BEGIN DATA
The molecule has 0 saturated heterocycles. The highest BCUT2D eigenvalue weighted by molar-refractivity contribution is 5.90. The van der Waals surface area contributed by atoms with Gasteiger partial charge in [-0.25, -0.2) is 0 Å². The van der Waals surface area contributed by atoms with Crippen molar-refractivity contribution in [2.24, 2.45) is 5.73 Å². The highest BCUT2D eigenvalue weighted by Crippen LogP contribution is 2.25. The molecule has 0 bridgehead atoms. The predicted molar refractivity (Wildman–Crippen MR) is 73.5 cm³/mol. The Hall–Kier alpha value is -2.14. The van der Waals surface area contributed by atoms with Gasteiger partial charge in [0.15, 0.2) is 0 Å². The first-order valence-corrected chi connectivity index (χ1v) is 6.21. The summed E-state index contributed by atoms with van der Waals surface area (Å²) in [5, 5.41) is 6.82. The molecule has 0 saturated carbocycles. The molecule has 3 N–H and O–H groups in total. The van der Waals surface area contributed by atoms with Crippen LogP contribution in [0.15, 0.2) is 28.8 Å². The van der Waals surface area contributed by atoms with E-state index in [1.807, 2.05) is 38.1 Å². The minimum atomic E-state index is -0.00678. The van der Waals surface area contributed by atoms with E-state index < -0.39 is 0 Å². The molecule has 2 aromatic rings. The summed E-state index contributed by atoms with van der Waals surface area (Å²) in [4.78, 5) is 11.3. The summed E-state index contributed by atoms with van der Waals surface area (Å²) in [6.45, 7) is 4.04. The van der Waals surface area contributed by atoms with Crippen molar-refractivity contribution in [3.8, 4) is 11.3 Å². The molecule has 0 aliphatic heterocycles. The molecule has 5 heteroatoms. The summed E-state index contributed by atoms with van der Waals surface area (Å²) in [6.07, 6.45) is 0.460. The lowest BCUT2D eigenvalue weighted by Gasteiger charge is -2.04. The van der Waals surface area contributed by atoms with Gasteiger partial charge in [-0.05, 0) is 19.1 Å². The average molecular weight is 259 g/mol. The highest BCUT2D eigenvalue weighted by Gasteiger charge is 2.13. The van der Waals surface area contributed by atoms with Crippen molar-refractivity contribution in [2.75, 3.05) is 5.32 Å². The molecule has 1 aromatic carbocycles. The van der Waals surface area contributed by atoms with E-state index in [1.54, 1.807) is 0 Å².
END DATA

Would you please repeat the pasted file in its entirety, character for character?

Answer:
The molecule has 0 saturated heterocycles. The highest BCUT2D eigenvalue weighted by molar-refractivity contribution is 5.90. The van der Waals surface area contributed by atoms with Gasteiger partial charge in [-0.25, -0.2) is 0 Å². The van der Waals surface area contributed by atoms with Crippen molar-refractivity contribution in [2.24, 2.45) is 5.73 Å². The highest BCUT2D eigenvalue weighted by Crippen LogP contribution is 2.25. The molecule has 0 bridgehead atoms. The predicted molar refractivity (Wildman–Crippen MR) is 73.5 cm³/mol. The Hall–Kier alpha value is -2.14. The van der Waals surface area contributed by atoms with Gasteiger partial charge in [0.15, 0.2) is 0 Å². The first-order valence-corrected chi connectivity index (χ1v) is 6.21. The summed E-state index contributed by atoms with van der Waals surface area (Å²) in [5, 5.41) is 6.82. The molecule has 0 saturated carbocycles. The molecule has 3 N–H and O–H groups in total. The van der Waals surface area contributed by atoms with Crippen LogP contribution in [0.15, 0.2) is 28.8 Å². The van der Waals surface area contributed by atoms with E-state index in [1.807, 2.05) is 38.1 Å². The minimum atomic E-state index is -0.00678. The van der Waals surface area contributed by atoms with E-state index < -0.39 is 0 Å². The molecule has 2 aromatic rings. The summed E-state index contributed by atoms with van der Waals surface area (Å²) in [4.78, 5) is 11.3. The summed E-state index contributed by atoms with van der Waals surface area (Å²) in [6.45, 7) is 4.04. The van der Waals surface area contributed by atoms with Crippen molar-refractivity contribution in [3.8, 4) is 11.3 Å². The molecule has 0 aliphatic heterocycles. The molecule has 5 heteroatoms. The summed E-state index contributed by atoms with van der Waals surface area (Å²) in [6.07, 6.45) is 0.460. The lowest BCUT2D eigenvalue weighted by Gasteiger charge is -2.04. The van der Waals surface area contributed by atoms with Gasteiger partial charge in [-0.05, 0) is 19.1 Å². The average molecular weight is 259 g/mol. The highest BCUT2D eigenvalue weighted by Gasteiger charge is 2.13. The van der Waals surface area contributed by atoms with Crippen molar-refractivity contribution in [2.75, 3.05) is 5.32 Å². The molecule has 1 aromatic carbocycles. The van der Waals surface area contributed by atoms with E-state index in [1.54, 1.807) is 0 Å².